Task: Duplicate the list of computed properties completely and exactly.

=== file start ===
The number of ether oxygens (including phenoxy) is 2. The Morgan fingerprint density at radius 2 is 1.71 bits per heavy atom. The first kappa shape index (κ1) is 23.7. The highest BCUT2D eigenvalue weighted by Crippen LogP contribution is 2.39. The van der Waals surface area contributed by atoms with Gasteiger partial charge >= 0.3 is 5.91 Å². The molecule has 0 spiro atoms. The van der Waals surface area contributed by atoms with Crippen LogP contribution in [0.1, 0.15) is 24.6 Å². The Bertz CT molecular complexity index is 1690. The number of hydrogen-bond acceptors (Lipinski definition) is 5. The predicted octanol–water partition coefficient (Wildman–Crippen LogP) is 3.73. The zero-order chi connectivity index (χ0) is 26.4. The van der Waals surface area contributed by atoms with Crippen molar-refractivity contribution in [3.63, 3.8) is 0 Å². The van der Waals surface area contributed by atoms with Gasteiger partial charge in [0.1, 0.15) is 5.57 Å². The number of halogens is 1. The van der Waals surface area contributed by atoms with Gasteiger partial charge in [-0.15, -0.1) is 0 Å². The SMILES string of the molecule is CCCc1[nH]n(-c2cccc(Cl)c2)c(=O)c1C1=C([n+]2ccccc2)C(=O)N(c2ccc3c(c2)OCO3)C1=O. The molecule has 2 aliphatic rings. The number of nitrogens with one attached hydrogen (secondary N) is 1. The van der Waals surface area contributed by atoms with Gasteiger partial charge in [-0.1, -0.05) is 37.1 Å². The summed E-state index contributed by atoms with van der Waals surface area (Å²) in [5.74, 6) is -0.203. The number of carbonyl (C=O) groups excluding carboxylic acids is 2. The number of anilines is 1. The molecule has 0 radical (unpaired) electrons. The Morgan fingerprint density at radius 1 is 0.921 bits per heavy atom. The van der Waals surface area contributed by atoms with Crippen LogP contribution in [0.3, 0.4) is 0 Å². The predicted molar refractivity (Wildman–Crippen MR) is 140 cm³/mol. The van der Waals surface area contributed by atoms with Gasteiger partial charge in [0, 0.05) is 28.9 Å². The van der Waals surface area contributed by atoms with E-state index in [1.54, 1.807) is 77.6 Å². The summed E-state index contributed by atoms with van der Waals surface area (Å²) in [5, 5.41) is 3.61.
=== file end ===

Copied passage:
The number of ether oxygens (including phenoxy) is 2. The Morgan fingerprint density at radius 2 is 1.71 bits per heavy atom. The first kappa shape index (κ1) is 23.7. The highest BCUT2D eigenvalue weighted by Crippen LogP contribution is 2.39. The van der Waals surface area contributed by atoms with Gasteiger partial charge >= 0.3 is 5.91 Å². The molecule has 0 spiro atoms. The van der Waals surface area contributed by atoms with Crippen LogP contribution in [0.1, 0.15) is 24.6 Å². The Bertz CT molecular complexity index is 1690. The number of hydrogen-bond acceptors (Lipinski definition) is 5. The predicted octanol–water partition coefficient (Wildman–Crippen LogP) is 3.73. The zero-order chi connectivity index (χ0) is 26.4. The van der Waals surface area contributed by atoms with Crippen molar-refractivity contribution in [3.63, 3.8) is 0 Å². The van der Waals surface area contributed by atoms with Gasteiger partial charge in [0.1, 0.15) is 5.57 Å². The number of halogens is 1. The van der Waals surface area contributed by atoms with Gasteiger partial charge in [-0.15, -0.1) is 0 Å². The SMILES string of the molecule is CCCc1[nH]n(-c2cccc(Cl)c2)c(=O)c1C1=C([n+]2ccccc2)C(=O)N(c2ccc3c(c2)OCO3)C1=O. The molecule has 2 aliphatic rings. The number of nitrogens with one attached hydrogen (secondary N) is 1. The van der Waals surface area contributed by atoms with Gasteiger partial charge in [-0.1, -0.05) is 37.1 Å². The summed E-state index contributed by atoms with van der Waals surface area (Å²) in [5.74, 6) is -0.203. The number of carbonyl (C=O) groups excluding carboxylic acids is 2. The number of anilines is 1. The molecule has 0 radical (unpaired) electrons. The Morgan fingerprint density at radius 1 is 0.921 bits per heavy atom. The van der Waals surface area contributed by atoms with Crippen LogP contribution in [0.3, 0.4) is 0 Å². The predicted molar refractivity (Wildman–Crippen MR) is 140 cm³/mol. The van der Waals surface area contributed by atoms with Gasteiger partial charge in [0, 0.05) is 28.9 Å². The van der Waals surface area contributed by atoms with E-state index in [1.54, 1.807) is 77.6 Å². The summed E-state index contributed by atoms with van der Waals surface area (Å²) in [5, 5.41) is 3.61.